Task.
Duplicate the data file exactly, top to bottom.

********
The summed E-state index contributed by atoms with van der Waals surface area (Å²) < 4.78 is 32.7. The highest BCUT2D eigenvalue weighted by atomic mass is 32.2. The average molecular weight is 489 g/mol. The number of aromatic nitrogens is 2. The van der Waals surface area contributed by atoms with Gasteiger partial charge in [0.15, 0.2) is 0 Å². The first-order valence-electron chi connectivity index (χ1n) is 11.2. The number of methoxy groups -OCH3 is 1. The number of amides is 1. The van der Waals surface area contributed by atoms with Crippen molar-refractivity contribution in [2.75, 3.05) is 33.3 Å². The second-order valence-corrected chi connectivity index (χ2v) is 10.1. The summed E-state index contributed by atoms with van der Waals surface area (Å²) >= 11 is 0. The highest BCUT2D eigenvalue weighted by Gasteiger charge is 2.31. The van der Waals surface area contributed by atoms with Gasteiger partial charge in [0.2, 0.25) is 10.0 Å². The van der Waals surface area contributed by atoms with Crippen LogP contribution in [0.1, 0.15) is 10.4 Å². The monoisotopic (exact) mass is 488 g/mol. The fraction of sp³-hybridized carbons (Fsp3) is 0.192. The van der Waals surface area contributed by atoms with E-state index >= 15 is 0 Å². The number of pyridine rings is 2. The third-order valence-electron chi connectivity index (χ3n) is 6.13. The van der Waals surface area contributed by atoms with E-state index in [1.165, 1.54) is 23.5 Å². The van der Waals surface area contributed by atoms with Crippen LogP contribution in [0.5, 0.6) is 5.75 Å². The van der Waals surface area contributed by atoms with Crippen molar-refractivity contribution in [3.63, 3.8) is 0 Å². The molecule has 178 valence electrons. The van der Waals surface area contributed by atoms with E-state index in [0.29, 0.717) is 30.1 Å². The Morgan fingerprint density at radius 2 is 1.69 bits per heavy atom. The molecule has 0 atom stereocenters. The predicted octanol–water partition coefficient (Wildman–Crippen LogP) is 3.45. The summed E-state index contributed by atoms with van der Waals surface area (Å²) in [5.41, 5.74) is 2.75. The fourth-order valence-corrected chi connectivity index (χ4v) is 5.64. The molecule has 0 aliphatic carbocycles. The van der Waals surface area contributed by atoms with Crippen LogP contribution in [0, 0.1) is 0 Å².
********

The summed E-state index contributed by atoms with van der Waals surface area (Å²) < 4.78 is 32.7. The highest BCUT2D eigenvalue weighted by atomic mass is 32.2. The average molecular weight is 489 g/mol. The number of aromatic nitrogens is 2. The van der Waals surface area contributed by atoms with Gasteiger partial charge in [0.15, 0.2) is 0 Å². The first-order valence-electron chi connectivity index (χ1n) is 11.2. The number of methoxy groups -OCH3 is 1. The number of amides is 1. The van der Waals surface area contributed by atoms with Crippen molar-refractivity contribution in [2.75, 3.05) is 33.3 Å². The second-order valence-corrected chi connectivity index (χ2v) is 10.1. The summed E-state index contributed by atoms with van der Waals surface area (Å²) >= 11 is 0. The highest BCUT2D eigenvalue weighted by Gasteiger charge is 2.31. The van der Waals surface area contributed by atoms with Gasteiger partial charge in [0.2, 0.25) is 10.0 Å². The van der Waals surface area contributed by atoms with Crippen LogP contribution in [0.1, 0.15) is 10.4 Å². The monoisotopic (exact) mass is 488 g/mol. The fraction of sp³-hybridized carbons (Fsp3) is 0.192. The van der Waals surface area contributed by atoms with E-state index >= 15 is 0 Å². The number of pyridine rings is 2. The third-order valence-electron chi connectivity index (χ3n) is 6.13. The van der Waals surface area contributed by atoms with E-state index in [1.165, 1.54) is 23.5 Å². The van der Waals surface area contributed by atoms with Crippen LogP contribution in [0.5, 0.6) is 5.75 Å². The van der Waals surface area contributed by atoms with Crippen molar-refractivity contribution in [3.63, 3.8) is 0 Å². The molecule has 178 valence electrons. The van der Waals surface area contributed by atoms with E-state index in [0.29, 0.717) is 30.1 Å². The Morgan fingerprint density at radius 2 is 1.69 bits per heavy atom. The molecule has 0 atom stereocenters. The predicted octanol–water partition coefficient (Wildman–Crippen LogP) is 3.45. The summed E-state index contributed by atoms with van der Waals surface area (Å²) in [5.41, 5.74) is 2.75. The fourth-order valence-corrected chi connectivity index (χ4v) is 5.64. The molecule has 0 aliphatic carbocycles. The van der Waals surface area contributed by atoms with Crippen LogP contribution in [0, 0.1) is 0 Å².